Gig Harbor, Wash.
Barack Obama is the chief of many things: the executive branch, the armed forces, even the economy.
He is also the chief of America's character. In this role he must continue to carry the mantle of moral courage and inspire us to redeem our national integrity. This is the work of a moral hero, last exemplified in US culture by Atticus Finch.
Heroes are those extraordinary human beings who, in pursuit of a high-stakes quest, overcome obstacles to win the holy grail, be it freedom, victory, love. Or the hero might bring home a magic elixir that's been lost or stolen from his people.
President Obama cast himself as dynamic hero when he brought home to a badly hurting America its lost elixir: hope. For millions of us despairing over the war in Iraq, torture, sullied ideals, and now financial collapse, the newcomer had us at hope. He also had us with his equanimity, intellect, and ability to admit error. By appealing to our better angels, he touched our profound yearning for redemption.
His election did more than just change the face of US politics – it heralds a badly needed return to a classic model of heroism.
How needed? Quick: Name a recent movie, TV show, novel, or play whose hero gets the grail by exercising moral qualities. Not much springs to mind, does it? Instead, our cultural fare features the antihero going after the antigrail.
Reigning example: Tony Soprano, mob boss in the TV series "The Sopranos," whose job – it can't be called a quest – is "whacking" rivals who move in on his turf. Would Tony Soprano appeal to our better angels? "Fuhgeddaboutit." Tony's grail is power pursued at absolutely any price.
Tony's ilk is the result of a cultural imperative since the 1960s to "push the edge." Invariably, "edge" defines humanity down, below the moral line, into pathology. Critics enamored of "transgressive" art hail this cracked morality. Yet for all its alleged truth-telling, "edge" has not made us happier or wiser. In truth, its view of amoral humanity reflects a culture not worth saving.
Once upon a time, US popular culture did offer a life-affirming vision: the movies of the 1930s to 1960s. Amid the Great Depression and World War II, many films offered all the things humans crave: hope, beauty, wit, escape, and, often, triumph.
In contrast to Hollywood today, these movies featured real heroes and heroines: ordinary people in quest of defensible objectives. Often the objective was love. Or it was the plight of "the little guy," on whose behalf Mr. Smith went to Washington. And sometimes the objective was no less than saving the world, in combat or by sacrifice at home. It was an idealized vision, yes. Left out were the scars of racism, sexism, anti-Semitism.
But in "Casablanca," every refugee at Rick's cafe wanted to get to this America. The solidarity conveyed in these movies, viewed from our post-9/11 divisions, makes one weep. Clearly, fighting a "good" war, as opposed to bad ones (Vietnam, Iraq), is everything. And unlike today, the characters were grown-ups – adults in a serious world taking responsibility. They made decency classy. Conversely, the villains were always vanquished.
The last hero of this era was Atticus Finch. In "To Kill a Mockingbird," this gentle lawyer and widower with two children took on racism in 1930s Alabama. By defending a Negro (Tom Robinson) falsely accused of raping a white woman, he planted himself squarely against the prevailing social code and the state's legal system, isolating his family.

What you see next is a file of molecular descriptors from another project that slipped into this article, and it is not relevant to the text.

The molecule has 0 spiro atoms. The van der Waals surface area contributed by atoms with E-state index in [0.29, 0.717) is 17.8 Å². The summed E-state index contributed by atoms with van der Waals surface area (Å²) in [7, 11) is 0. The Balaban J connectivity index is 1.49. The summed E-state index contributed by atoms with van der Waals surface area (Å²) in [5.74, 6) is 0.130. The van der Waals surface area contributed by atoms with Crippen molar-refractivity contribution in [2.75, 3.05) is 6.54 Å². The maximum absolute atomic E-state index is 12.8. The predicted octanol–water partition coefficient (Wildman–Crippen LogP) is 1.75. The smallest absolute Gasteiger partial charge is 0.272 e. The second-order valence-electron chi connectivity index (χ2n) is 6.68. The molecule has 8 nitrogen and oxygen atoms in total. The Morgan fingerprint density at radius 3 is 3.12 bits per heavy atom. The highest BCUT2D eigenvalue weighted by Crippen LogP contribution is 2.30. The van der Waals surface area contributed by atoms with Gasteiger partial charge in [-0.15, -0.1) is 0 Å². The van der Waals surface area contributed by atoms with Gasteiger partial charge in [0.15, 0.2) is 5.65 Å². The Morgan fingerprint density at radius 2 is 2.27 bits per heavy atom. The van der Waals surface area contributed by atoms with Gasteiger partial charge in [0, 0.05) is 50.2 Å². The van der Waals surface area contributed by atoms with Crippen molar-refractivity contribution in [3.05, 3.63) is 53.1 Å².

Daunting as his quest is, Atticus explains to his children that an innocent man must be defended and he himself must "hold my head up." Along the way, he teaches them equanimity (don't resort to fistfights), empathy (walk in another's shoes), respect (it's a sin to kill a mockingbird). Yet the power of moral conscience notwithstanding, Atticus knows its vulnerabilities. He loses the case, Tom dies trying to escape, and our hero is spat on.
Still, "loser" though he is, he remains a winner to his children – and to our cultural imagination. The American Film Institute voted Atticus Finch as the No. 1 hero in 100 years of film.
Today, we need Atticus's example more than ever. Are not our financial collapse and national decline a moral collapse? To rescue ourselves, we need – desperately – the hero's qualities of intellect, equanimity, civic responsibility, and – vitally – moral conscience. We need to quit the snark and stigma against these qualities and the many people who live by them. (Columnist Maureen Dowd derided them as "virtuecrats.")
Leading the way upward is Obama, who closed his inaugural speech invoking George Washington on the two things needed in dark times: hope and virtue. The next day he forbade US torture, resetting our moral compass. In his first address to Congress he pressed his presidency's theme: responsibility. He now exhorts us to "our better history."
Even with heroic action, the odds of national recovery are long. But with Atticus Finch and Barack Obama, it'd be a nobler fight, not a suicidal one in which bad people continue to do bad things without opposition. Recall that the antiheroes who followed Atticus Finch – Michael Corleone ("The Godfather" trilogy), Travis Bickle ("Taxi Driver"), Gordon Gekko ("Wall Street"), Tony Soprano – all wreaked their havoc without a moral counterforce of equal weight pushing back.
Time to push back. Time to push "the edge" upward. Time to restore, not an idealized America, but America's ideals – by pitting Atticus Finch against Tony Soprano.
Carla Seaquist is a playwright. Her forthcoming book is titled "Manufacturing Hope: Post-9/11 Notes on Politics, Culture, and the American Character."